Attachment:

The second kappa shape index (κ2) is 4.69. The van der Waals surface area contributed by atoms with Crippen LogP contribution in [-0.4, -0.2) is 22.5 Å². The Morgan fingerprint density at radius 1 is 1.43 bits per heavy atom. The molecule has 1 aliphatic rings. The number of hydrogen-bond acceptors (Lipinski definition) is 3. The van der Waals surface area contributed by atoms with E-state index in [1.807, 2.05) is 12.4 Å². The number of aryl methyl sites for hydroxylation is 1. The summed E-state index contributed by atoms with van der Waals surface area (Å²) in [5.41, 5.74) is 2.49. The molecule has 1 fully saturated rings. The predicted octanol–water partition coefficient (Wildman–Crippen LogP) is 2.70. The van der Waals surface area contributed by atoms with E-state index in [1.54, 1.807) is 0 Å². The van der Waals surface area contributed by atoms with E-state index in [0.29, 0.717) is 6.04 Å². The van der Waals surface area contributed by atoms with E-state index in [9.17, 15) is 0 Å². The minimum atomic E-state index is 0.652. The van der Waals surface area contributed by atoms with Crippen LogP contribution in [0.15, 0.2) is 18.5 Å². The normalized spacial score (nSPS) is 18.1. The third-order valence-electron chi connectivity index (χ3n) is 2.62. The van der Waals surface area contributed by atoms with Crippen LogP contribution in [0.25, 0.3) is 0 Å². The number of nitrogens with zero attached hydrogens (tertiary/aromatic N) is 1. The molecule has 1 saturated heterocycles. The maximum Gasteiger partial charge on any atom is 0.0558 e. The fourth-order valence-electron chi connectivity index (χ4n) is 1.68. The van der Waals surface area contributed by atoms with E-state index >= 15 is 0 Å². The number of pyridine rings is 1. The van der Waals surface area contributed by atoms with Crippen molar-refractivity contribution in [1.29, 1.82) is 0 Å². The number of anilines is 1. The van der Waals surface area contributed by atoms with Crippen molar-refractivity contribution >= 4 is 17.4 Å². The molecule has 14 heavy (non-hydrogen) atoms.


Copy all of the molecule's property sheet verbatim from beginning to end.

The second kappa shape index (κ2) is 4.69. The van der Waals surface area contributed by atoms with Crippen LogP contribution in [-0.4, -0.2) is 22.5 Å². The Morgan fingerprint density at radius 1 is 1.43 bits per heavy atom. The molecule has 1 aliphatic rings. The number of hydrogen-bond acceptors (Lipinski definition) is 3. The van der Waals surface area contributed by atoms with E-state index in [1.807, 2.05) is 12.4 Å². The number of aryl methyl sites for hydroxylation is 1. The summed E-state index contributed by atoms with van der Waals surface area (Å²) in [5.41, 5.74) is 2.49. The molecule has 1 fully saturated rings. The predicted octanol–water partition coefficient (Wildman–Crippen LogP) is 2.70. The van der Waals surface area contributed by atoms with E-state index in [1.54, 1.807) is 0 Å². The van der Waals surface area contributed by atoms with E-state index in [0.29, 0.717) is 6.04 Å². The van der Waals surface area contributed by atoms with E-state index in [9.17, 15) is 0 Å². The minimum atomic E-state index is 0.652. The van der Waals surface area contributed by atoms with Crippen LogP contribution in [0.15, 0.2) is 18.5 Å². The normalized spacial score (nSPS) is 18.1. The third-order valence-electron chi connectivity index (χ3n) is 2.62. The van der Waals surface area contributed by atoms with Crippen LogP contribution in [0.25, 0.3) is 0 Å². The number of nitrogens with zero attached hydrogens (tertiary/aromatic N) is 1. The molecule has 1 saturated heterocycles. The maximum Gasteiger partial charge on any atom is 0.0558 e. The fourth-order valence-electron chi connectivity index (χ4n) is 1.68. The van der Waals surface area contributed by atoms with E-state index >= 15 is 0 Å². The number of pyridine rings is 1. The van der Waals surface area contributed by atoms with Crippen molar-refractivity contribution in [1.29, 1.82) is 0 Å². The number of anilines is 1. The van der Waals surface area contributed by atoms with Crippen molar-refractivity contribution >= 4 is 17.4 Å². The molecule has 14 heavy (non-hydrogen) atoms.